By Brooke Schultz

Student Life Writer

There’s always that age-old tale that college being overwhelming, but taking on an internship at the same time like another burden, especially if you don’t know where to start.

The Career Development’s website offers students plenty of advice when it comes to getting started, finding possible internships that fit students’ interests and resources for applying. There are hundreds of opportunities throughout the fall, spring, and summer that students can capitalize on.

Director of the Center for Career Development Jim Allison and Career Counselor and Associate Director for the Center for Career Development Vicky Sawyer, mentioned a few upcoming internships that students can apply to.

National Security Scholars (NSSP)

Students will be able to work with Homeland Security partners like Booz Allen Hamilton, Lockheed Martin, and The National Security Agency.

Academy Art Museum

Students will learn about the operations of the museum in Easton and attend galleries and events. Students can select from several different opportunities such as exhibit design and mounting, fund raising and event planning, currating, and art education.

Children’s National Hospital 

The internship will be held in Washington, D.C., and students will spend two months working on research projects with physicians, scientists, and bio-engineers.

National Geospatial-Intelligence Agency

With positions available in the Washington, D.C. area, students will work with the agency on geospatial intelligence (GEOINT). The agency provides both combat and intelligence support.

U.S. Department of State Student/Internship Program 

Students will learn in a foreign affairs environment and can work in U.S. embassies and consulates around the world. Students will also have the opportunity to work in one of several bureaus in Washington, D.C.

Publishing at Prestwick House 

Interns will work on Prestwick projects, learning about writing, editing, proofreading and marketing in their office location in Smyrna, Del.

Allison said, “The key is to locate at least five to 10 and start applying early. Also, it makes very good sense to meet with one of us or Assistant Dean for Academic Initiatives Dr. Andrea Lange.”

The Career Development website also offers a page of recommended signature internships. The organizations within this category may give special consideration to applicants and sometimes funding. Some internships include: Health Integrity Inc., Maryland Department of Transportation Internships, Office of Naval Intelligence, and Comegys Bight Summer Fellowship Program.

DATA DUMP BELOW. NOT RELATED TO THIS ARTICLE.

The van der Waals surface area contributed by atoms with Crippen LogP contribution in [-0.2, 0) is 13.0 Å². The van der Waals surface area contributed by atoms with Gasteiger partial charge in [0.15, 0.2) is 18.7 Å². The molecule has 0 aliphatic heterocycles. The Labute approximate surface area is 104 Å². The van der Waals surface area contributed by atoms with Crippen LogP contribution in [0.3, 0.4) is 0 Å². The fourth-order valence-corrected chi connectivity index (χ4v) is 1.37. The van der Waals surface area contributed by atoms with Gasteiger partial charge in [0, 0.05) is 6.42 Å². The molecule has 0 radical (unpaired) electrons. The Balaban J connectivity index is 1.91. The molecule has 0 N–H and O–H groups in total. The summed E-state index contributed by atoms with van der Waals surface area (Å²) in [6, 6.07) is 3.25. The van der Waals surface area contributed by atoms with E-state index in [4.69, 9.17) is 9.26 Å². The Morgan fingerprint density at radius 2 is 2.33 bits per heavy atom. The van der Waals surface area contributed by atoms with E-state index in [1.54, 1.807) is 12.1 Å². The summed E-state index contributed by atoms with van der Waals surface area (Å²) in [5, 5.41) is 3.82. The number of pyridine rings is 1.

If students are concerned with location or money, Allison said, “The College does supply funding to support internships to qualified applicants. We want to encourage more students to complete internships.”

The Career Center also maintains an On Campus/Local Job Board that displays opportunities on or near campus that students can apply for. There are several openings currently posted to the site, which include: art department intern, philanthropy intern, and alumni chapter events intern.

The new Career Center features different offices students can go to in order to find the perfect internship or job opportunity. It is located in the previous Larrabee Art Center space.

The new Career Center features different offices students can go to in order to find the perfect internship or job opportunity. It is located in the previous Larrabee Art Center space.

Sawyer said that students can also use Internships.com to access websites of organizations that interest them. “They will find internship postings embedded in headings such as jobs, employment, careers, opportunities, etc.,” she said.

Internships have plenty of benefits for students as they continue onward. Allison said, “[Internships] build up your resume, get jobs offers, develop skills, earn credentials, network, learn what you do and do not enjoy doing for work.” 68 percent of students completing an internship are offered full time jobs too.

If students aren’t sure where to start, there’s a section on the Career Center’s website called, “What can I do with my Major?” Each major is broken down into pages of opportunities for a variety of interests.

The Career Development site also offers firsthand stories from students who have completed internships, detailing their experiences  both abroad and local,

Besides looking through the Career Center’s website, you can make an appointment at their office, next to Goldstein Hall in what used to be the Larrabee Center. They are open Monday through Friday from 8:30 a.m. to 4:30 p.m. There will also be a Career Expo on Oct. 23 to give students the opportunity to learn about internship/job options and network.

“Internships are not required. However, they are a very valuable part of your professional and personal development. We strongly encourage completing at least one,” Allison said.

The Elm

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